Stem-cell bill could be pivotal for Bush

He has vowed to veto additional funding


WASHINGTON -- Long-disputed legislation to fund additional embryonic stem-cell research could be revived in coming months, presenting President Bush with another political headache as he confronts a series of crises.

Bush has promised to use the first veto of his presidency to prevent any such bill from becoming law. But stem cell research, with its potential promise for finding cures for debilitating diseases, has broad public support, despite opposition from many evangelical Christians. And Bush is already suffering the lowest approval ratings of his presidency.

Renewed attention to the stem cell issue could shore up Bush's support among conservatives upset by his nomination of Harriet E. Miers to the Supreme Court. But it could remind centrist voters that Bush is at odds with them on a key issue, analysts say.

"Voters see great promise in breakthrough research into cures of major diseases," said Darrell West, a political science professor at Brown University. "If he vetoes, he is running the risk of alienating a big portion of the electorate. It makes him look out of touch."

The lack of compromise between Bush and stem cell research supporters reflects the divisive nature of the issue, said Stephen Hess, a political science professor at George Washington University.

"By never having used a veto, either everything has gone his way - which is never true in this world - or he's been able to reach an agreement," Hess said. "When politics gets into this range of right and wrong, religion and morality, it is increasingly difficult to compromise."

Supporters say the process of cultivating embryonic stem cells into various kinds of adult cells has the potential to cure some cancers, diabetes and Parkinson's and Alzheimer's diseases. But opponents say the use of embryos in this way is immoral, and they insist that promising alternatives exist.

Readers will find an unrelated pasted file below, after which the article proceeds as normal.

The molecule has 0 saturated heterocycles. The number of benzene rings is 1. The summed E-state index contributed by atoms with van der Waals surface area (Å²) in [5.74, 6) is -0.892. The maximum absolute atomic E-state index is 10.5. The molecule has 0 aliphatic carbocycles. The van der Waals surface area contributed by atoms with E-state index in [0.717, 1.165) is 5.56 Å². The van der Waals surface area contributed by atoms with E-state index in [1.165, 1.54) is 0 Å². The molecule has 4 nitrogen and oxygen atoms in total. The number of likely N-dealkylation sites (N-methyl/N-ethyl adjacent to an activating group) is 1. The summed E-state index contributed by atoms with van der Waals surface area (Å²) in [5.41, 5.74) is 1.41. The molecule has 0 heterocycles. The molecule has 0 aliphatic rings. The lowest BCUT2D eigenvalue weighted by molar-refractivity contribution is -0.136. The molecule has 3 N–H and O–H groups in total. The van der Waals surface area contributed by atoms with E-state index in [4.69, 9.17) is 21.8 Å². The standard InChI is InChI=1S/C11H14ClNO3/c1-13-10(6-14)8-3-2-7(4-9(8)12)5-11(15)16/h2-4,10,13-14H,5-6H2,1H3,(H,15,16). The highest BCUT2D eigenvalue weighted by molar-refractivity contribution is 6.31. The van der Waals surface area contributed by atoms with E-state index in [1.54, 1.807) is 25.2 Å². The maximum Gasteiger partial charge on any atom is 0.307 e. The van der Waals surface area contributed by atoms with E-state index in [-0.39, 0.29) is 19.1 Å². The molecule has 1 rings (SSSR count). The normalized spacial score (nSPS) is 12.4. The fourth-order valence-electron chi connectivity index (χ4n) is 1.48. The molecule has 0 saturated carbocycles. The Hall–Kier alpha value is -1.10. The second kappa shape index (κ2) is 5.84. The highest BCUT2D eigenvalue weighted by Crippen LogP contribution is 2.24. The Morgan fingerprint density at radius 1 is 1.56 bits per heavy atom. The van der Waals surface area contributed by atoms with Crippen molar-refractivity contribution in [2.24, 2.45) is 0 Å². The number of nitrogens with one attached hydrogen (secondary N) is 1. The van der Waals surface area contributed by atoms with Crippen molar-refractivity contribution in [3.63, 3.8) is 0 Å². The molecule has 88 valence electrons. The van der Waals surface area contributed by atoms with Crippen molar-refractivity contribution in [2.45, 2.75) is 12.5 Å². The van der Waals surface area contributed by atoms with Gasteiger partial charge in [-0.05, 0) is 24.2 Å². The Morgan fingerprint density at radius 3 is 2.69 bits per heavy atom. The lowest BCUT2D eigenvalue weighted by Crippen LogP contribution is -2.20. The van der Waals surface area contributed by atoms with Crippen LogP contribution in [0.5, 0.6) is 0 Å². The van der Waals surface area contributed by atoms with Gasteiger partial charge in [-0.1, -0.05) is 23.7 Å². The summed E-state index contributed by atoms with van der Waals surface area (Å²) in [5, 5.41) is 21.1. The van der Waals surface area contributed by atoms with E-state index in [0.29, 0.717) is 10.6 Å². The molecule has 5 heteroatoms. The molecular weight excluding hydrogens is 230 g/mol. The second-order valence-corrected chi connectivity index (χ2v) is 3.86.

In one of the first high-profile moves of his presidency, Bush in August 2001 announced a compromise policy of funding existing stem-cell lines but not new ones. In the intervening four years, scientists have increasingly concluded that those existing lines are insufficient, and support has grown for revisiting the policy.

The Senate, which was planning to vote on a bill to relax the funding restrictions when Hurricane Katrina hit, is again looking at the bill. The House - with 50 Republicans joining in - passed its version in May.

A spokeswoman for Senate Majority Leader Bill Frist, a Tennessee Republican, said a vote might be pushed to early next year. But others say it could happen earlier.

The legislation would allow federal funding to be used to study embryos left over from in-vitro fertilization, which, supporters say, would be discarded anyway.

Lobbyists for embryonic stem-cell research hope a compromise acceptable to Bush is still possible.

"Hopefully a bill could be put together that expands the policy but doesn't violate the president's ethical boundaries," said Larry Soler, vice president for government relations at the Juvenile Diabetes Research Foundation. "But we're not moving as quickly as we could."

Steve Ivey writes for the Chicago Tribune.

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